Study participants were 28 boys with idiopathic autism (autism only; ASD-O), 40 boys with both FXS and ASD (FXS-ASD), 21 boys with FXS only (FXS-O), 21 boys with DS, and 20 TD boys participating in a large-scale longitudinal study of speech, language, and social-behavioral profiles in children with neurodevelopmental disabilities. Boys with autism, FXS, and DS were recruited from the Research Participant Registry Core of the Carolina Institute for Developmental Disabilities (CIDD) at the University of North Carolina at Chapel Hill (UNC), genetic clinics, and parent support groups in the Southeastern, Eastern, and Midwestern U.S. TD boys were recruited through the CIDD Participant Registry Core, schools, and childcare centers in North Carolina. Study procedures were approved by the institutional review boards at UNC and Northwestern University.
Participants included only boys since females with FXS are less severely impaired than males (Hagerman and Hagerman, 2002; Loesch et al., 2002) and less likely to have autism (Clifford et al., 2007; Bailey et al., 2008). Upon enrollment, parents reported that all boys were combining three or more words. For all children, English was the primary language spoken in their homes. A composite score of Peabody Picture Vocabulary Test-Third Edition (PPVT-III; Dunn and Dunn, 1997) and Expressive Vocabulary Test (EVT; Williams, 1997) raw scores was used to match groups on receptive and expressive lexical skills to help ensure that any differences detected in social communication and theory of mind were not due to differences in structural language ability (see below for description of vocabulary measures and Table Table11 for group means and standard deviations). Pairwise t-tests indicated no significant differences between groups (all p between 0.09 and 0.85, with the comparisons between DS vs. FXS-O and TD as well as between FXS-ASD vs. TD with p>0.30). Age equivalent scores from both measures were included as covariates in all statistical models. All boys with FXS had a diagnosis of the full mutation. Boys were excluded for having an average hearing threshold greater than 30dB HL in the better ear, determined from a hearing screening across 500; 1,000; 2,000; and 4,000Hz with a MAICO MA 40 audiometer. Boys with DS and TD were screened for autism with the Social Communication Questionnaire (SCQ; Rutter et al., 2003) and also subsequently excluded for scoring as “autism” or “autism spectrum” on the Autism Diagnostic Observation Schedule (ADOS; Lord et al., 2001), described below. Table Table11 provides background characteristics of participants in each group.
Boys were tested in a quiet space in a school, home, or in a laboratory setting. The full assessment lasted approximately 4–6h, with several breaks to prevent fatigue. Assessments were video-recorded with a Sony Digital8 video camera (Model DCR-TVR27) and audio-recorded with a Marantz portable solid-state recorder (PMD670).
The ADOS (Lord et al., 2001) was used to confirm autism in boys with ASD-O and to classify boys with FXS according to autism status. The ADOS consists of developmentally appropriate activities that are structured to provide a child with opportunities to show diagnostic symptoms of autism, and yields classifications of “autism,” “spectrum,” and “no autism.” Trained examiners coded administrations from video, with scoring based on the revised algorithms (Gotham et al., 2007, 2008). Coders included one research assistant who was reliable with an independent ADOS trainer, and one coder who was reliable with the aforementioned research assistant. Twenty-four boys with ASD-O were identified by the ADOS as having “autism” and three as having “spectrum.” One additional boy with ASD-O did not meet criteria for autism or spectrum on the ADOS, scoring 6 (ASD cutoff is 7). However, because his scores on the Autism Diagnostic Interview – Revised (Lord et al., 1994) all exceeded diagnostic cutoffs and medical records confirmed a clinical diagnosis by an independent diagnostician, he was not dropped from analyses. Thirty-three boys with FXS were identified by the ADOS as having “autism,” seven as having “spectrum,” and 21 as having “no autism.” Those meeting criteria for either autism or spectrum formed the group of boys with FXS-ASD.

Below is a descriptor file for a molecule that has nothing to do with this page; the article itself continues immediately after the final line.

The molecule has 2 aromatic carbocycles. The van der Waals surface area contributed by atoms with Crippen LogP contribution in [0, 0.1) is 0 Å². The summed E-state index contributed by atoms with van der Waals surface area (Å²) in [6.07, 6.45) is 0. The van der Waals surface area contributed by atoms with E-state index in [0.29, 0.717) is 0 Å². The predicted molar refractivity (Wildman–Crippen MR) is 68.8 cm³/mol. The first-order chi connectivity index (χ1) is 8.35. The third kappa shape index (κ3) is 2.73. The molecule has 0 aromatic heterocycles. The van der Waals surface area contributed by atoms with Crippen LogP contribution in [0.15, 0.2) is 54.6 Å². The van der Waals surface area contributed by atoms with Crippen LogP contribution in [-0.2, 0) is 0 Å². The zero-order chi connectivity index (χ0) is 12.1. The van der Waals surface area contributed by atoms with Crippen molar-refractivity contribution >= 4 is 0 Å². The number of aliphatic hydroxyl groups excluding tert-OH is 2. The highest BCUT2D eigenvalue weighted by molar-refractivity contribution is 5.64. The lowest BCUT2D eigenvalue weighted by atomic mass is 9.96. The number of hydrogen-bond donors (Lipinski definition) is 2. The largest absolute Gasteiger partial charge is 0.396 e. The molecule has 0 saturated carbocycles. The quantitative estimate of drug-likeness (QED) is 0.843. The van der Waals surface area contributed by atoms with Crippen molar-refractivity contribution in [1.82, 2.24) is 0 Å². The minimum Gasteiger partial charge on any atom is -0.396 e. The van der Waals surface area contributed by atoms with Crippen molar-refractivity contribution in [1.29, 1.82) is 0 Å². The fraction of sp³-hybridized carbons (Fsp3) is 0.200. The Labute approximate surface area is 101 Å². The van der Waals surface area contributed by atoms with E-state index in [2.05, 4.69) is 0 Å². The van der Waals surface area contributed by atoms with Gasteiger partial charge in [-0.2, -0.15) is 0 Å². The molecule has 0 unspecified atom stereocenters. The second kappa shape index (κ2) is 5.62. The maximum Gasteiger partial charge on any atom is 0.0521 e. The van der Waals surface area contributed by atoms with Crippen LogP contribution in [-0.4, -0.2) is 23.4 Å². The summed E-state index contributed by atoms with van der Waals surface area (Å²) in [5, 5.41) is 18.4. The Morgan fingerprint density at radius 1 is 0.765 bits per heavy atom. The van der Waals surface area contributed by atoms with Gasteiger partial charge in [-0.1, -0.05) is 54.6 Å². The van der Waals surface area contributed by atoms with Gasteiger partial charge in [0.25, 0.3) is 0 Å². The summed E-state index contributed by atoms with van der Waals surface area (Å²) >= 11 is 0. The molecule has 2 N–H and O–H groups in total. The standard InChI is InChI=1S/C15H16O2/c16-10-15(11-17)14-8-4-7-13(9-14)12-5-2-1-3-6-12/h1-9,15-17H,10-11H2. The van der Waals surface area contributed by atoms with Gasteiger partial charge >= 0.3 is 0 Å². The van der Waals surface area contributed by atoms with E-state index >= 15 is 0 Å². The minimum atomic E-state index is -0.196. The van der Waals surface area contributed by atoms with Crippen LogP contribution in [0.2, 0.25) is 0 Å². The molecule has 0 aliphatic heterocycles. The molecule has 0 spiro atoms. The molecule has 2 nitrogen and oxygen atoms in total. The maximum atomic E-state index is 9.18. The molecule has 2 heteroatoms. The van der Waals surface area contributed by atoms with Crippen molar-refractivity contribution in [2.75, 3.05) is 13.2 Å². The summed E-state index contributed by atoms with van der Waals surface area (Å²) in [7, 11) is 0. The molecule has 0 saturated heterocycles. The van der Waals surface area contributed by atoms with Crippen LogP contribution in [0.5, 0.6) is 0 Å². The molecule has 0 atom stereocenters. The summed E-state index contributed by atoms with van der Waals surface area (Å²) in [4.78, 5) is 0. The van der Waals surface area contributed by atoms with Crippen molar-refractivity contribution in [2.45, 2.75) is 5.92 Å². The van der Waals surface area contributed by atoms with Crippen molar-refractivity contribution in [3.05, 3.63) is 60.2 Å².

The participants’ pragmatic language skills were assessed with the Pragmatic Judgment subtest of the Comprehensive Assessment of Spoken Language (CASL; Carrow-Woolfolk, 1999) and the Children’s Communication Checklist-Second Edition, U.S. Edition (Bishop, 2006). The Pragmatic Judgment subtest is a direct-assessment tool for examining general pragmatic language understanding and use. The examiner reads aloud a script representing a particular part of daily life, and children are either asked to judge the appropriateness of language used in a particular situation, or they are asked to provide a pragmatically appropriate response. Test-retest reliability coefficients for the Pragmatic Judgment subtest for the age ranges included in this study exceed 0.80, suggesting that this subtest is a reliable index of pragmatic language skill. Age equivalents were computed for the current study except in the case of a raw score of 0, which for analysis was considered missing. Four boys with ASD-O, two boys with DS, and one boy with FXS-ASD received a raw score of 0.